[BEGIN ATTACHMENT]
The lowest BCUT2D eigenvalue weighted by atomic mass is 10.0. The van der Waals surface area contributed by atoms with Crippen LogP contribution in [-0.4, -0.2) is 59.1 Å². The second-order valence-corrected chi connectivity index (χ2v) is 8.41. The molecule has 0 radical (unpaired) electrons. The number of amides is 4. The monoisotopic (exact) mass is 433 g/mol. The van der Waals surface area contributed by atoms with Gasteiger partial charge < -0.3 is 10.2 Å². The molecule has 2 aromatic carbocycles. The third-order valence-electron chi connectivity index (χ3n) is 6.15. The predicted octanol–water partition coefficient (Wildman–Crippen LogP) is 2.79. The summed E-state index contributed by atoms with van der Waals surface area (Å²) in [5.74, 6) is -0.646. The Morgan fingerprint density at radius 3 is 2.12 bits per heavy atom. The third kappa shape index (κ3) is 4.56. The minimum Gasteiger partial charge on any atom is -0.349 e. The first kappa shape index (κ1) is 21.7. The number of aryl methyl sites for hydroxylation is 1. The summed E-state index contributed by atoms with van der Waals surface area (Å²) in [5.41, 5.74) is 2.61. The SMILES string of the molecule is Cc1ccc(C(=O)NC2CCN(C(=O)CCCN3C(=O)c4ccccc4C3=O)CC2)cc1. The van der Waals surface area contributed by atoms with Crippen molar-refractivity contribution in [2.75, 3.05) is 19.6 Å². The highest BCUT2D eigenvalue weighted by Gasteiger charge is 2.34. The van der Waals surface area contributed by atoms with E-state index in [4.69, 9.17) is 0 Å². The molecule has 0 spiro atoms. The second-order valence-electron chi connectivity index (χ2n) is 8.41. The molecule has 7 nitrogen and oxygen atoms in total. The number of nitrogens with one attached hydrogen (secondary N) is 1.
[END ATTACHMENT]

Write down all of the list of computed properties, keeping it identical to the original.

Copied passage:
The lowest BCUT2D eigenvalue weighted by atomic mass is 10.0. The van der Waals surface area contributed by atoms with Crippen LogP contribution in [-0.4, -0.2) is 59.1 Å². The second-order valence-corrected chi connectivity index (χ2v) is 8.41. The molecule has 0 radical (unpaired) electrons. The number of amides is 4. The monoisotopic (exact) mass is 433 g/mol. The van der Waals surface area contributed by atoms with Gasteiger partial charge < -0.3 is 10.2 Å². The molecule has 2 aromatic carbocycles. The third-order valence-electron chi connectivity index (χ3n) is 6.15. The predicted octanol–water partition coefficient (Wildman–Crippen LogP) is 2.79. The summed E-state index contributed by atoms with van der Waals surface area (Å²) in [5.74, 6) is -0.646. The Morgan fingerprint density at radius 3 is 2.12 bits per heavy atom. The third kappa shape index (κ3) is 4.56. The minimum Gasteiger partial charge on any atom is -0.349 e. The first kappa shape index (κ1) is 21.7. The number of aryl methyl sites for hydroxylation is 1. The summed E-state index contributed by atoms with van der Waals surface area (Å²) in [5.41, 5.74) is 2.61. The SMILES string of the molecule is Cc1ccc(C(=O)NC2CCN(C(=O)CCCN3C(=O)c4ccccc4C3=O)CC2)cc1. The van der Waals surface area contributed by atoms with Crippen molar-refractivity contribution in [2.75, 3.05) is 19.6 Å². The highest BCUT2D eigenvalue weighted by Gasteiger charge is 2.34. The van der Waals surface area contributed by atoms with E-state index in [4.69, 9.17) is 0 Å². The molecule has 0 spiro atoms. The second-order valence-electron chi connectivity index (χ2n) is 8.41. The molecule has 7 nitrogen and oxygen atoms in total. The number of nitrogens with one attached hydrogen (secondary N) is 1.